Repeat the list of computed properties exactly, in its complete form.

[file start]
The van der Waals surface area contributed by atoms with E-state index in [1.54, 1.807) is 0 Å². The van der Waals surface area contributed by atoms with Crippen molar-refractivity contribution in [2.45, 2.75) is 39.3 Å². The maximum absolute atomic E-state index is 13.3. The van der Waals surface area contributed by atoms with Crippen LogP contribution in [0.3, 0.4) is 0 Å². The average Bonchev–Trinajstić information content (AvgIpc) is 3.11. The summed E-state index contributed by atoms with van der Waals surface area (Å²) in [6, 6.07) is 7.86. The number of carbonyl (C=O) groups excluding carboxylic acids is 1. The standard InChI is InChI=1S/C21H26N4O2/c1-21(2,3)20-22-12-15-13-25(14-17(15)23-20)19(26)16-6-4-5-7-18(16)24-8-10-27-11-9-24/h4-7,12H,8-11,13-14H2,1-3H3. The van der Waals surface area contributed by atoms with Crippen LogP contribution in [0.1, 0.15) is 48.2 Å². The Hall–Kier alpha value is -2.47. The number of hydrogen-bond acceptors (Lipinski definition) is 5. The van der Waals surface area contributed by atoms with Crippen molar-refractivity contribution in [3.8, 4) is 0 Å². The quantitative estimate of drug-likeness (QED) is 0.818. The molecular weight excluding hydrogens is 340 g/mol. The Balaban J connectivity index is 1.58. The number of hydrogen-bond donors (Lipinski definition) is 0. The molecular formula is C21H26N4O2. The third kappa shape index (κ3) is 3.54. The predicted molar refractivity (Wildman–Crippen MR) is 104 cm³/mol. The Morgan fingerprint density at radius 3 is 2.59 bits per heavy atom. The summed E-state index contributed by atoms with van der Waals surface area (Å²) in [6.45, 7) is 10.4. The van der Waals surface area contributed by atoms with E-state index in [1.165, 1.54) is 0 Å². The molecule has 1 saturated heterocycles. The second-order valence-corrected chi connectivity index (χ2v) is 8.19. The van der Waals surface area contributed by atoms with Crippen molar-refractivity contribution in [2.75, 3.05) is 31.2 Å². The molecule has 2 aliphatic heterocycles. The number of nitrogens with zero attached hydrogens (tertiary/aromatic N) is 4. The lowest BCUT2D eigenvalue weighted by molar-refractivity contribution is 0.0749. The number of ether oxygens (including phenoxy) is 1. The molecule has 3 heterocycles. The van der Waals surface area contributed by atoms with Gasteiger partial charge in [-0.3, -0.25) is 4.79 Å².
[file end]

The van der Waals surface area contributed by atoms with E-state index in [1.54, 1.807) is 0 Å². The van der Waals surface area contributed by atoms with Crippen molar-refractivity contribution in [2.45, 2.75) is 39.3 Å². The maximum absolute atomic E-state index is 13.3. The van der Waals surface area contributed by atoms with Crippen LogP contribution in [0.3, 0.4) is 0 Å². The average Bonchev–Trinajstić information content (AvgIpc) is 3.11. The summed E-state index contributed by atoms with van der Waals surface area (Å²) in [6, 6.07) is 7.86. The number of carbonyl (C=O) groups excluding carboxylic acids is 1. The standard InChI is InChI=1S/C21H26N4O2/c1-21(2,3)20-22-12-15-13-25(14-17(15)23-20)19(26)16-6-4-5-7-18(16)24-8-10-27-11-9-24/h4-7,12H,8-11,13-14H2,1-3H3. The van der Waals surface area contributed by atoms with Crippen LogP contribution in [0.1, 0.15) is 48.2 Å². The Hall–Kier alpha value is -2.47. The number of hydrogen-bond acceptors (Lipinski definition) is 5. The van der Waals surface area contributed by atoms with Crippen molar-refractivity contribution in [3.8, 4) is 0 Å². The quantitative estimate of drug-likeness (QED) is 0.818. The molecular weight excluding hydrogens is 340 g/mol. The Balaban J connectivity index is 1.58. The number of hydrogen-bond donors (Lipinski definition) is 0. The molecular formula is C21H26N4O2. The third kappa shape index (κ3) is 3.54. The predicted molar refractivity (Wildman–Crippen MR) is 104 cm³/mol. The Morgan fingerprint density at radius 3 is 2.59 bits per heavy atom. The summed E-state index contributed by atoms with van der Waals surface area (Å²) in [6.45, 7) is 10.4. The van der Waals surface area contributed by atoms with E-state index in [1.165, 1.54) is 0 Å². The molecule has 1 saturated heterocycles. The second-order valence-corrected chi connectivity index (χ2v) is 8.19. The van der Waals surface area contributed by atoms with Crippen molar-refractivity contribution in [2.75, 3.05) is 31.2 Å². The molecule has 2 aliphatic heterocycles. The number of nitrogens with zero attached hydrogens (tertiary/aromatic N) is 4. The lowest BCUT2D eigenvalue weighted by molar-refractivity contribution is 0.0749. The number of ether oxygens (including phenoxy) is 1. The molecule has 3 heterocycles. The van der Waals surface area contributed by atoms with Gasteiger partial charge in [-0.3, -0.25) is 4.79 Å².